Having enjoyed generous hospitality by the brides fathers, stepmother, mother, aunt and uncle, heart warming company by more uncles, aunts, siblings, their partners, cousins, nieces, and their partners, I miss the buzz of the large family, and not least the cute dogs, Russell and Rosie, whose exuberant joy in ballgames included jumping into the pool. I’ll hold the memory of the green shade under layers of palm leaves, the fresh fish served at the waterfront, the buzzing markets, the incredible architecture of old banyan trees, massive baobab and eucalyptus and the impressive series of sunsets. I’m looking forward to visitors, and maybe assist them in exploring places where their ancestors lived in Hobbit Land.

One image keeps playing tricks on my mind, some dark thing, stuff for a surreal crime novel – a giant toad in a freezer. But that’s a story for another occasion.

Technically challenged, I now hope the images on this page don’t jump all over the place once I press the ‘publish’ button 🙂

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16 Comments

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16 responses to “… songlines – family – a wedding in Darwin …

  1. Magical post Ashen! You condense what I’m sure will take months of sifting. The photographs really convey the ease of Downunder, and antipodean relaxation. Know it well, miss it more and more.

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    • Glad you catch the magical, Philippa. So much more to potentially share, in one form or another.
      Still dazed, but need to attend to tasks back home, like finding someone to cut an overgrown hedge.
      Hope all is well with you and yours.

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  2. Oh! Ashen.
    I just wish I could have been there with you. You make it sound just like it is and the wedding seemed to be love- filled, as it should be.
    When you write of the indigenous people of Australia, my eyes fill with tears. Not through sadness but beauty. There is a mystifying story line that runs through these people that I am trying to connect with at every time.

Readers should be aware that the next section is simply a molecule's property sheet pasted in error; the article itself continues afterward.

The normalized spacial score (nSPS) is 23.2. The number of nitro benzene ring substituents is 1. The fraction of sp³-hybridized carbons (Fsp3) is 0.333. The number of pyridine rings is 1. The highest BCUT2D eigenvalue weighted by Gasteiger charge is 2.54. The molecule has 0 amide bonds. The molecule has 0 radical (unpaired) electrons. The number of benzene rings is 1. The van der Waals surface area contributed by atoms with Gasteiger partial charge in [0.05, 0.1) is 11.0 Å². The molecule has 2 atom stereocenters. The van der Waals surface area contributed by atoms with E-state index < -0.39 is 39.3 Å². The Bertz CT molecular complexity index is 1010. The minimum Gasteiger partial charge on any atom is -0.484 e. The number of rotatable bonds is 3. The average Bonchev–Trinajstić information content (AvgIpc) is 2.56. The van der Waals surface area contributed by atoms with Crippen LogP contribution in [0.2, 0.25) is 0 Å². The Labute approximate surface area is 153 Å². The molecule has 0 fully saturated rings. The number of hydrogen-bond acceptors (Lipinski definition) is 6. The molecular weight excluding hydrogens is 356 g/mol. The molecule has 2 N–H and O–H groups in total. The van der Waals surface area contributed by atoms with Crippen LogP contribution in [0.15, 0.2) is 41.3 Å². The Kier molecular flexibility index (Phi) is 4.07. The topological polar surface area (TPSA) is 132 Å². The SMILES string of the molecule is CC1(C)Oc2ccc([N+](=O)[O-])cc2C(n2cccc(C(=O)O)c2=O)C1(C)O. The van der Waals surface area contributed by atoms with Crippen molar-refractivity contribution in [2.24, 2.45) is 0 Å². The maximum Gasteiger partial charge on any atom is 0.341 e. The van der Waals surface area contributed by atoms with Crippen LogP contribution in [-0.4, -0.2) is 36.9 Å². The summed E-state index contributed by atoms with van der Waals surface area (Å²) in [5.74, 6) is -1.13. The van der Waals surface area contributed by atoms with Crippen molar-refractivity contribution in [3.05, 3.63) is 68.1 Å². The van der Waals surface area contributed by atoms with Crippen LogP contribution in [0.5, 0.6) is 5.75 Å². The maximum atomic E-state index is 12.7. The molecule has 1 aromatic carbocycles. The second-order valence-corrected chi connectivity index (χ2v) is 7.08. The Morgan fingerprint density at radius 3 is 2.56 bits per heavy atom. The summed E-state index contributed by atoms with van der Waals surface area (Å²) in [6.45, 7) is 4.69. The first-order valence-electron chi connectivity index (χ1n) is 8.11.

The warmth and light of the Darwin area is just splendid and grips ones heart. I so loved your description.
    Having a wedding in the family is so much about reaching out through family connections, it is a statement of love and recognition of the part we all play in this great story.
    Enjoy your memories Ashen and thank you for sharing such a beautiful period in your life and that of your families.B

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    • Thanks B. Any successful event has an organisational genius behind it, and I’m hugely appreciative of the effort it takes.
      I watched the indigenous people around Darwin, in the streets, and at the markets. They work hard, and move so gracefully, in rapport with the land, like the earth knows and feathers their steps.

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  3. Absolutely wonderful pictures and the painting of your “Aussie Adventure. Like you I have travelled a fair bit and as far as the east but that last wave has always seemed quite literally a bridge too far. Yet, the Australian I have had the pleasure to interact with on the internet impress me by their attitude to life and my Uncle, Aunt and Cousins who have made it their home are very, very happy and proud to be a part of it.